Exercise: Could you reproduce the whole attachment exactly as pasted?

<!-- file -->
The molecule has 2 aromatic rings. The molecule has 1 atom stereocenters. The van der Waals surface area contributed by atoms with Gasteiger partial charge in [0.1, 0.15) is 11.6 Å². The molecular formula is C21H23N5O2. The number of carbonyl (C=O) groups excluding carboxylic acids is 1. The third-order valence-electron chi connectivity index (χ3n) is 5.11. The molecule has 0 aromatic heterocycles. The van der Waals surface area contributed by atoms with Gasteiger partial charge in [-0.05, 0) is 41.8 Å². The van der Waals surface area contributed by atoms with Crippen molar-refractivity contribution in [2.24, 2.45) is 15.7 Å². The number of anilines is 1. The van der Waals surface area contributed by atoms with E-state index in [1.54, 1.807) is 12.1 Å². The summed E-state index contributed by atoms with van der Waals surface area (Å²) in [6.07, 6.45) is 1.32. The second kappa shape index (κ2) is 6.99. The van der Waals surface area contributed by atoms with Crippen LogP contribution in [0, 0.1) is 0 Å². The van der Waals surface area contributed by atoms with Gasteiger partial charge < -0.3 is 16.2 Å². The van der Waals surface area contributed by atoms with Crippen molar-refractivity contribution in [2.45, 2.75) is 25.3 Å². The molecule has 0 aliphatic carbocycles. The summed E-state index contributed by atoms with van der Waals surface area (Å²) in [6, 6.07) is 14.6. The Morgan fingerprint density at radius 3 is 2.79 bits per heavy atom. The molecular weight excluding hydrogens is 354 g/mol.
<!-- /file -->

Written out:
The molecule has 2 aromatic rings. The molecule has 1 atom stereocenters. The van der Waals surface area contributed by atoms with Gasteiger partial charge in [0.1, 0.15) is 11.6 Å². The molecular formula is C21H23N5O2. The number of carbonyl (C=O) groups excluding carboxylic acids is 1. The third-order valence-electron chi connectivity index (χ3n) is 5.11. The molecule has 0 aromatic heterocycles. The van der Waals surface area contributed by atoms with Gasteiger partial charge in [-0.05, 0) is 41.8 Å². The van der Waals surface area contributed by atoms with Crippen molar-refractivity contribution in [2.24, 2.45) is 15.7 Å². The number of anilines is 1. The van der Waals surface area contributed by atoms with E-state index in [1.54, 1.807) is 12.1 Å². The summed E-state index contributed by atoms with van der Waals surface area (Å²) in [6.07, 6.45) is 1.32. The second kappa shape index (κ2) is 6.99. The van der Waals surface area contributed by atoms with Crippen LogP contribution in [0, 0.1) is 0 Å². The van der Waals surface area contributed by atoms with Gasteiger partial charge < -0.3 is 16.2 Å². The van der Waals surface area contributed by atoms with Crippen molar-refractivity contribution in [2.45, 2.75) is 25.3 Å². The molecule has 0 aliphatic carbocycles. The summed E-state index contributed by atoms with van der Waals surface area (Å²) in [6, 6.07) is 14.6. The Morgan fingerprint density at radius 3 is 2.79 bits per heavy atom. The molecular weight excluding hydrogens is 354 g/mol.